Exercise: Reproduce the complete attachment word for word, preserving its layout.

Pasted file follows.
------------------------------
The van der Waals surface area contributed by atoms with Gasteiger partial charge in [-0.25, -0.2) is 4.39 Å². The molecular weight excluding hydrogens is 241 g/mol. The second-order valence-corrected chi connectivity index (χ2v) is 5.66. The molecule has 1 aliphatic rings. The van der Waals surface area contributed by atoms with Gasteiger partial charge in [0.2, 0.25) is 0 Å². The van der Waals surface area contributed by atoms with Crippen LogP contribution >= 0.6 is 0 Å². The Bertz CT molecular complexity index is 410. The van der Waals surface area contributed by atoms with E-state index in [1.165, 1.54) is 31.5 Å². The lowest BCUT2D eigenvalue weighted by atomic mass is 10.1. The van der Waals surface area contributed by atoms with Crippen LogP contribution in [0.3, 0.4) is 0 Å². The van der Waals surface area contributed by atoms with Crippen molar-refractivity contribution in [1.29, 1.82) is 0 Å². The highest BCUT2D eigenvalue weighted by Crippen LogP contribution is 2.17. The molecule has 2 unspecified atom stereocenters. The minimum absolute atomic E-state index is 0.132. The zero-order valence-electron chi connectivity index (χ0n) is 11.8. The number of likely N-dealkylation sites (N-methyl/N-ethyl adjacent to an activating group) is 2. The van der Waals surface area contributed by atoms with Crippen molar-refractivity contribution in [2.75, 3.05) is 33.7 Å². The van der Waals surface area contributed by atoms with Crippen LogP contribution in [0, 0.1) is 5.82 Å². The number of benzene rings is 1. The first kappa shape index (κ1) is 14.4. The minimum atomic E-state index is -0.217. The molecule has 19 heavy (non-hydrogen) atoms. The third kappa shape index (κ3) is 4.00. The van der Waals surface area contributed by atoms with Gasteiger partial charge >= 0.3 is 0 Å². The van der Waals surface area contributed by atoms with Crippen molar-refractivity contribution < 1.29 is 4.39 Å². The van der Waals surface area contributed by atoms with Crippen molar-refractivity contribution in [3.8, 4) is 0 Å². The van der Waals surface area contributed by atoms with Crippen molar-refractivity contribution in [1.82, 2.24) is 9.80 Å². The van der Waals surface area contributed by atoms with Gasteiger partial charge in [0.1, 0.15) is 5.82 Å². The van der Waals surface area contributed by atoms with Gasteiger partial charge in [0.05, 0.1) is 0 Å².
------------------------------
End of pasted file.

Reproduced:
The van der Waals surface area contributed by atoms with Gasteiger partial charge in [-0.25, -0.2) is 4.39 Å². The molecular weight excluding hydrogens is 241 g/mol. The second-order valence-corrected chi connectivity index (χ2v) is 5.66. The molecule has 1 aliphatic rings. The van der Waals surface area contributed by atoms with Gasteiger partial charge in [0.2, 0.25) is 0 Å². The van der Waals surface area contributed by atoms with Crippen LogP contribution >= 0.6 is 0 Å². The Bertz CT molecular complexity index is 410. The van der Waals surface area contributed by atoms with E-state index in [1.165, 1.54) is 31.5 Å². The lowest BCUT2D eigenvalue weighted by atomic mass is 10.1. The van der Waals surface area contributed by atoms with Crippen LogP contribution in [0.3, 0.4) is 0 Å². The van der Waals surface area contributed by atoms with Crippen molar-refractivity contribution in [1.29, 1.82) is 0 Å². The highest BCUT2D eigenvalue weighted by Crippen LogP contribution is 2.17. The molecule has 2 unspecified atom stereocenters. The minimum absolute atomic E-state index is 0.132. The zero-order valence-electron chi connectivity index (χ0n) is 11.8. The number of likely N-dealkylation sites (N-methyl/N-ethyl adjacent to an activating group) is 2. The van der Waals surface area contributed by atoms with Crippen molar-refractivity contribution in [2.75, 3.05) is 33.7 Å². The van der Waals surface area contributed by atoms with Crippen LogP contribution in [0, 0.1) is 5.82 Å². The number of benzene rings is 1. The first kappa shape index (κ1) is 14.4. The minimum atomic E-state index is -0.217. The molecule has 19 heavy (non-hydrogen) atoms. The third kappa shape index (κ3) is 4.00. The van der Waals surface area contributed by atoms with Gasteiger partial charge >= 0.3 is 0 Å². The van der Waals surface area contributed by atoms with Crippen molar-refractivity contribution < 1.29 is 4.39 Å². The van der Waals surface area contributed by atoms with Crippen molar-refractivity contribution in [3.8, 4) is 0 Å². The van der Waals surface area contributed by atoms with Crippen molar-refractivity contribution in [1.82, 2.24) is 9.80 Å². The van der Waals surface area contributed by atoms with Gasteiger partial charge in [0.1, 0.15) is 5.82 Å². The van der Waals surface area contributed by atoms with Gasteiger partial charge in [0.05, 0.1) is 0 Å².